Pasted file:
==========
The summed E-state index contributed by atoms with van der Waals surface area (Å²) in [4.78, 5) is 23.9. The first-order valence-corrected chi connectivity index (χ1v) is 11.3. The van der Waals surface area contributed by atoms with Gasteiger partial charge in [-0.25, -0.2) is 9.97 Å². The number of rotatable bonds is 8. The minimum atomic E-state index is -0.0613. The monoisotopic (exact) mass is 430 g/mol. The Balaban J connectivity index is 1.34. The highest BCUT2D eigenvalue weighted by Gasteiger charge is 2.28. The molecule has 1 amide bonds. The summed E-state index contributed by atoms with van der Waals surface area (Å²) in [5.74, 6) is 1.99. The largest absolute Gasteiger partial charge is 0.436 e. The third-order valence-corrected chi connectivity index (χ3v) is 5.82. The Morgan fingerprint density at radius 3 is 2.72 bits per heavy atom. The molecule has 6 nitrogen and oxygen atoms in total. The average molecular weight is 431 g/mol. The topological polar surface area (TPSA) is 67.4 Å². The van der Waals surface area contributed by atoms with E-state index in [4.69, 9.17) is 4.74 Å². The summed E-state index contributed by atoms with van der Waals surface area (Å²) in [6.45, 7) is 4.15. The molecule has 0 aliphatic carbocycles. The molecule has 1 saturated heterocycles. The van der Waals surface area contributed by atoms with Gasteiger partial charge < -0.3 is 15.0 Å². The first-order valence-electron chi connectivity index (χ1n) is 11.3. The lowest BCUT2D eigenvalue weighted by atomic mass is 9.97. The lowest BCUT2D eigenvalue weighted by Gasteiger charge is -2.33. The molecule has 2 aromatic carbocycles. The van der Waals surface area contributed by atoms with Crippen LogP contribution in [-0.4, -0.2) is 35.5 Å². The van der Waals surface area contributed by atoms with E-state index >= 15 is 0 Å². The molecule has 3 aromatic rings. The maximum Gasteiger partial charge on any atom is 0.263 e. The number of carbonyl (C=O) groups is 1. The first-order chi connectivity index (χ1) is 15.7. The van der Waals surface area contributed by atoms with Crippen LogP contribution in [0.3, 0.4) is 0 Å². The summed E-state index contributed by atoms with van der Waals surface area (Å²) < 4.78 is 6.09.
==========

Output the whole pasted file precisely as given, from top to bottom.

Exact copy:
The summed E-state index contributed by atoms with van der Waals surface area (Å²) in [4.78, 5) is 23.9. The first-order valence-corrected chi connectivity index (χ1v) is 11.3. The van der Waals surface area contributed by atoms with Gasteiger partial charge in [-0.25, -0.2) is 9.97 Å². The number of rotatable bonds is 8. The minimum atomic E-state index is -0.0613. The monoisotopic (exact) mass is 430 g/mol. The Balaban J connectivity index is 1.34. The highest BCUT2D eigenvalue weighted by Gasteiger charge is 2.28. The molecule has 1 amide bonds. The summed E-state index contributed by atoms with van der Waals surface area (Å²) in [5.74, 6) is 1.99. The largest absolute Gasteiger partial charge is 0.436 e. The third-order valence-corrected chi connectivity index (χ3v) is 5.82. The Morgan fingerprint density at radius 3 is 2.72 bits per heavy atom. The molecule has 6 nitrogen and oxygen atoms in total. The average molecular weight is 431 g/mol. The topological polar surface area (TPSA) is 67.4 Å². The van der Waals surface area contributed by atoms with E-state index in [4.69, 9.17) is 4.74 Å². The summed E-state index contributed by atoms with van der Waals surface area (Å²) in [6.45, 7) is 4.15. The molecule has 0 aliphatic carbocycles. The molecule has 1 saturated heterocycles. The van der Waals surface area contributed by atoms with Gasteiger partial charge < -0.3 is 15.0 Å². The first-order valence-electron chi connectivity index (χ1n) is 11.3. The lowest BCUT2D eigenvalue weighted by atomic mass is 9.97. The lowest BCUT2D eigenvalue weighted by Gasteiger charge is -2.33. The molecule has 2 aromatic carbocycles. The van der Waals surface area contributed by atoms with Crippen LogP contribution in [-0.4, -0.2) is 35.5 Å². The van der Waals surface area contributed by atoms with E-state index >= 15 is 0 Å². The molecule has 3 aromatic rings. The maximum Gasteiger partial charge on any atom is 0.263 e. The number of carbonyl (C=O) groups is 1. The first-order chi connectivity index (χ1) is 15.7. The van der Waals surface area contributed by atoms with Crippen LogP contribution in [0.3, 0.4) is 0 Å². The summed E-state index contributed by atoms with van der Waals surface area (Å²) < 4.78 is 6.09.